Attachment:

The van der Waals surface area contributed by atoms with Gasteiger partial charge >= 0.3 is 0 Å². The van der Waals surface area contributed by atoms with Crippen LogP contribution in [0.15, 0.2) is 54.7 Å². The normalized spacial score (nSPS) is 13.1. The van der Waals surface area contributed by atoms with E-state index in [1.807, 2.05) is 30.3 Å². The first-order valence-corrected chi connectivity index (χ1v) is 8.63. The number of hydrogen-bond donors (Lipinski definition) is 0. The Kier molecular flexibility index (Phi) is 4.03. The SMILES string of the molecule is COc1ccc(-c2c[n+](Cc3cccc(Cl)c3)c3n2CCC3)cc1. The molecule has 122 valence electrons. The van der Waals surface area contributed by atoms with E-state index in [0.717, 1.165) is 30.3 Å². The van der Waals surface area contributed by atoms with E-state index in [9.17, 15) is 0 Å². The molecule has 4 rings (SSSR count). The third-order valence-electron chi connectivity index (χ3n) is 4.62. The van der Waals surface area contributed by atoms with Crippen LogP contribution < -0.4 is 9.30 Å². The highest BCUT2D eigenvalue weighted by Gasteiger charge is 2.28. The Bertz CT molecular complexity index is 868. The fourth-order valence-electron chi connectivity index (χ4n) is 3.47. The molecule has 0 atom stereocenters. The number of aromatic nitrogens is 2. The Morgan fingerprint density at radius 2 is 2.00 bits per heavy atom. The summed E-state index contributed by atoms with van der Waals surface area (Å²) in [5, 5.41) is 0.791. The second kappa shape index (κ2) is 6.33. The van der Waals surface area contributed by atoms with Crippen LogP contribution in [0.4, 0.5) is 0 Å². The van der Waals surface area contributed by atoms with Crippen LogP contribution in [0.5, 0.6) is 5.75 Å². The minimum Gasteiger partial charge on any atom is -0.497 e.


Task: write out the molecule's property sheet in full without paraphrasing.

The van der Waals surface area contributed by atoms with Gasteiger partial charge >= 0.3 is 0 Å². The van der Waals surface area contributed by atoms with Crippen LogP contribution in [0.15, 0.2) is 54.7 Å². The normalized spacial score (nSPS) is 13.1. The van der Waals surface area contributed by atoms with E-state index in [1.807, 2.05) is 30.3 Å². The first-order valence-corrected chi connectivity index (χ1v) is 8.63. The number of hydrogen-bond donors (Lipinski definition) is 0. The Kier molecular flexibility index (Phi) is 4.03. The SMILES string of the molecule is COc1ccc(-c2c[n+](Cc3cccc(Cl)c3)c3n2CCC3)cc1. The molecule has 122 valence electrons. The van der Waals surface area contributed by atoms with E-state index in [0.717, 1.165) is 30.3 Å². The van der Waals surface area contributed by atoms with E-state index in [9.17, 15) is 0 Å². The molecule has 4 rings (SSSR count). The third-order valence-electron chi connectivity index (χ3n) is 4.62. The van der Waals surface area contributed by atoms with Crippen LogP contribution < -0.4 is 9.30 Å². The highest BCUT2D eigenvalue weighted by Gasteiger charge is 2.28. The Bertz CT molecular complexity index is 868. The fourth-order valence-electron chi connectivity index (χ4n) is 3.47. The molecule has 0 atom stereocenters. The number of aromatic nitrogens is 2. The Morgan fingerprint density at radius 2 is 2.00 bits per heavy atom. The summed E-state index contributed by atoms with van der Waals surface area (Å²) in [5, 5.41) is 0.791. The second kappa shape index (κ2) is 6.33. The van der Waals surface area contributed by atoms with Crippen LogP contribution in [0.4, 0.5) is 0 Å². The van der Waals surface area contributed by atoms with Crippen LogP contribution in [0.5, 0.6) is 5.75 Å². The minimum Gasteiger partial charge on any atom is -0.497 e.